In an Employee Plans news alert, the IRS has reminded taxpayers that for 2021 the aggregate total of salary deferrals to retirement plans is limited to $19,500 (plus an additional $6,500 if age 50 or over). Taxpayers who have salary deferrals that exceed the limit for 2021, must withdraw the excess amount, plus earnings, by April 15, 2022.
Taxpayers who made salary deferral contributions to two or more retirement plans in 2021 may be most at risk for exceeding the deferral limit.
For a taxpayer who withdraws excess salary deferrals, plus earnings, by April 15, 2022:
- Excess deferrals are taxed as 2021 income.
- Earnings on excess deferrals are taxed as income in the year withdrawn (2022).
- Excess deferrals aren’t subject to the 10% early distribution tax, 20% withholding, or spousal consent requirements.
However, if taxpayers with excess deferrals don’t withdraw those excess deferrals, plus earnings, by April 15, 2022:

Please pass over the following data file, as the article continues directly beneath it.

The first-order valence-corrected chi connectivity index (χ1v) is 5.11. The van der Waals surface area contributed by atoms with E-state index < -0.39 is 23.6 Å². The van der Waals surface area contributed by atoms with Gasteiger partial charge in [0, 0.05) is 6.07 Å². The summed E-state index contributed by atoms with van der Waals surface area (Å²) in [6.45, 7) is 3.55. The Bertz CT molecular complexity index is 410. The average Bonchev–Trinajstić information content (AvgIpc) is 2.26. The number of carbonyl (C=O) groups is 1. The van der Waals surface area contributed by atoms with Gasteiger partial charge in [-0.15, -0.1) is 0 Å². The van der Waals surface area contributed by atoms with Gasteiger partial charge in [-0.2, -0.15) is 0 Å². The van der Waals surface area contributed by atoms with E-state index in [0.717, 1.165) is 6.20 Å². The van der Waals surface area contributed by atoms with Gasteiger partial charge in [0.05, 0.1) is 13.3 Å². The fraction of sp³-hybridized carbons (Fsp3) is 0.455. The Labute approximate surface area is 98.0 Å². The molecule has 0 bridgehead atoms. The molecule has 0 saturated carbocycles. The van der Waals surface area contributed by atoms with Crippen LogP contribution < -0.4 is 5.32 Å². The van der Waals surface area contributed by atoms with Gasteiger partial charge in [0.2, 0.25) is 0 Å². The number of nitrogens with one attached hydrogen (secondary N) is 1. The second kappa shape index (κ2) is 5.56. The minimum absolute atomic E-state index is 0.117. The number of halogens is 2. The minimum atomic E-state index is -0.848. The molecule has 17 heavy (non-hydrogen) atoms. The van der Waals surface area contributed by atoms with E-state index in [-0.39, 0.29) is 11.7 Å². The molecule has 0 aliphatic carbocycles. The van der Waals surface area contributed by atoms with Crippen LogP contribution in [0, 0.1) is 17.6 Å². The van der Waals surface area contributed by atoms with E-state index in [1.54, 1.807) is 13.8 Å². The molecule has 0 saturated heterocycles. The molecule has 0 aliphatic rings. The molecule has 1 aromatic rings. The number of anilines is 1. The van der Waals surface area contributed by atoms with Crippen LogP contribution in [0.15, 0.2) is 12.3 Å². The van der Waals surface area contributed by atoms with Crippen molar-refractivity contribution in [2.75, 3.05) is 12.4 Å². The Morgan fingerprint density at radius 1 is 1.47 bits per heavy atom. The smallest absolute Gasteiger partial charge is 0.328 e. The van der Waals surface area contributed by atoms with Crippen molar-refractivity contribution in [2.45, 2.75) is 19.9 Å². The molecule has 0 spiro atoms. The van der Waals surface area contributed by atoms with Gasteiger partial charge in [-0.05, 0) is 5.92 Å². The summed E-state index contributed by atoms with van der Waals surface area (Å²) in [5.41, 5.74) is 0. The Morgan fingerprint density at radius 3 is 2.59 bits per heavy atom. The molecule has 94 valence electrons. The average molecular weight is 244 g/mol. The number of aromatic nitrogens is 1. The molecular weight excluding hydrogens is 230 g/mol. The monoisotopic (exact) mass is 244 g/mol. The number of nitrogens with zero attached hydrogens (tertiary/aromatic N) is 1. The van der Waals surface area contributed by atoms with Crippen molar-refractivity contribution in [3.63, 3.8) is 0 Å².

- Excess deferrals are taxed as income in 2021 and again when they are withdrawn.
- Earnings on the excess are taxed in the year withdrawn.
- Withdrawals may be subject to the 10% early distribution tax, 20% withholding, and spousal consent requirements.
To avoid double taxation, taxpayers who have exceeded the contribution limits should ask their plan administrator to distribute any excess amounts to them before April 15, 2022.
When a taxpayer contributes to more than one plan, the taxpayer should keep in mind the following when deciding from which plan to request a distribution of excess contributions: getting the maximum matching contribution that may be offered; type of investments in the plan; and plan fees.
To continue your research on limitations on the amount of an employee’s elective contributions to a cash or deferred Arrangement (CODA), see FTC 2d/FIN ¶ H-9150.
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